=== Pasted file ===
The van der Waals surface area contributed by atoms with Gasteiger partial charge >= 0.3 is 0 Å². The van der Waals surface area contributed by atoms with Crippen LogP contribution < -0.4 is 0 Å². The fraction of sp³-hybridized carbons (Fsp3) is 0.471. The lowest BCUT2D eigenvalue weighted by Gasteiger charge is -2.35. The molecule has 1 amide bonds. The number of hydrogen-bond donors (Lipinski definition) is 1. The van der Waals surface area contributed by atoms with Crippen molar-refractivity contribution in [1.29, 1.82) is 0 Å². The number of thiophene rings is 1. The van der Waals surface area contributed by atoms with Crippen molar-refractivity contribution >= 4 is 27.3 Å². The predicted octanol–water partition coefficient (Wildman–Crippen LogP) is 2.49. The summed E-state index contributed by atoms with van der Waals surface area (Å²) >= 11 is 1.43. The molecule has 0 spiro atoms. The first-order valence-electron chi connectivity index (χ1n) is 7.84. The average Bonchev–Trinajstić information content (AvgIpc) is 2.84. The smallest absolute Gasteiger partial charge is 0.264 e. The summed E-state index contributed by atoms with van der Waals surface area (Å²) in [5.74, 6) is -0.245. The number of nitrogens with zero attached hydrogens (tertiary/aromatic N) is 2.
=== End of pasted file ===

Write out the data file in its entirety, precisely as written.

The van der Waals surface area contributed by atoms with Gasteiger partial charge >= 0.3 is 0 Å². The van der Waals surface area contributed by atoms with Crippen LogP contribution < -0.4 is 0 Å². The fraction of sp³-hybridized carbons (Fsp3) is 0.471. The lowest BCUT2D eigenvalue weighted by Gasteiger charge is -2.35. The molecule has 1 amide bonds. The number of hydrogen-bond donors (Lipinski definition) is 1. The van der Waals surface area contributed by atoms with Crippen molar-refractivity contribution in [1.29, 1.82) is 0 Å². The number of thiophene rings is 1. The van der Waals surface area contributed by atoms with Crippen molar-refractivity contribution >= 4 is 27.3 Å². The predicted octanol–water partition coefficient (Wildman–Crippen LogP) is 2.49. The summed E-state index contributed by atoms with van der Waals surface area (Å²) >= 11 is 1.43. The molecule has 0 spiro atoms. The first-order valence-electron chi connectivity index (χ1n) is 7.84. The average Bonchev–Trinajstić information content (AvgIpc) is 2.84. The smallest absolute Gasteiger partial charge is 0.264 e. The summed E-state index contributed by atoms with van der Waals surface area (Å²) in [5.74, 6) is -0.245. The number of nitrogens with zero attached hydrogens (tertiary/aromatic N) is 2.